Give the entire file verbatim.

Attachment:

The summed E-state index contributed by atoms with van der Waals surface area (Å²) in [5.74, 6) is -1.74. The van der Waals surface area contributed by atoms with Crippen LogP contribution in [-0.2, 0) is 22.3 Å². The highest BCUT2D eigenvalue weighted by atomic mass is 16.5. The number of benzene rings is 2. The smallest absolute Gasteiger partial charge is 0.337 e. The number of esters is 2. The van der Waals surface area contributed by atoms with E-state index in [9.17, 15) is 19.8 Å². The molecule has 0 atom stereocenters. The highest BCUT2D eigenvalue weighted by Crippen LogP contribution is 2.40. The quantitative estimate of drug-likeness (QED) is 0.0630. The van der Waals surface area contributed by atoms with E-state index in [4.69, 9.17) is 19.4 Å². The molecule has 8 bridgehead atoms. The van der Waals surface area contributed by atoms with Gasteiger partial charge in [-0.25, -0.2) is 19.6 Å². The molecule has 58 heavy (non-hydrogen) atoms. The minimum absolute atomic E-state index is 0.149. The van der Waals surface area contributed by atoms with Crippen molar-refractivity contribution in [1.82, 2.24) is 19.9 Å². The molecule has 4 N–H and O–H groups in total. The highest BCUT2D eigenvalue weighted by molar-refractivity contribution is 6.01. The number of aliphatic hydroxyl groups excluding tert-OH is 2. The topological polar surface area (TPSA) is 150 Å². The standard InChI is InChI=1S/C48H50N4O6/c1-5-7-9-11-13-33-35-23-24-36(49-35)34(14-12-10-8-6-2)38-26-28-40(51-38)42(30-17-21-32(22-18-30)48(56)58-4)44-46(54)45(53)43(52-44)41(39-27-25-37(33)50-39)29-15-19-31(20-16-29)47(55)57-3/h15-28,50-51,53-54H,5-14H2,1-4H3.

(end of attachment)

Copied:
The summed E-state index contributed by atoms with van der Waals surface area (Å²) in [5.74, 6) is -1.74. The van der Waals surface area contributed by atoms with Crippen LogP contribution in [-0.2, 0) is 22.3 Å². The highest BCUT2D eigenvalue weighted by atomic mass is 16.5. The number of benzene rings is 2. The smallest absolute Gasteiger partial charge is 0.337 e. The number of esters is 2. The van der Waals surface area contributed by atoms with E-state index in [9.17, 15) is 19.8 Å². The molecule has 0 atom stereocenters. The highest BCUT2D eigenvalue weighted by Crippen LogP contribution is 2.40. The quantitative estimate of drug-likeness (QED) is 0.0630. The van der Waals surface area contributed by atoms with E-state index in [4.69, 9.17) is 19.4 Å². The molecule has 8 bridgehead atoms. The van der Waals surface area contributed by atoms with Gasteiger partial charge in [-0.25, -0.2) is 19.6 Å². The molecule has 58 heavy (non-hydrogen) atoms. The minimum absolute atomic E-state index is 0.149. The van der Waals surface area contributed by atoms with Crippen molar-refractivity contribution in [1.82, 2.24) is 19.9 Å². The molecule has 4 N–H and O–H groups in total. The highest BCUT2D eigenvalue weighted by molar-refractivity contribution is 6.01. The number of aliphatic hydroxyl groups excluding tert-OH is 2. The topological polar surface area (TPSA) is 150 Å². The standard InChI is InChI=1S/C48H50N4O6/c1-5-7-9-11-13-33-35-23-24-36(49-35)34(14-12-10-8-6-2)38-26-28-40(51-38)42(30-17-21-32(22-18-30)48(56)58-4)44-46(54)45(53)43(52-44)41(39-27-25-37(33)50-39)29-15-19-31(20-16-29)47(55)57-3/h15-28,50-51,53-54H,5-14H2,1-4H3.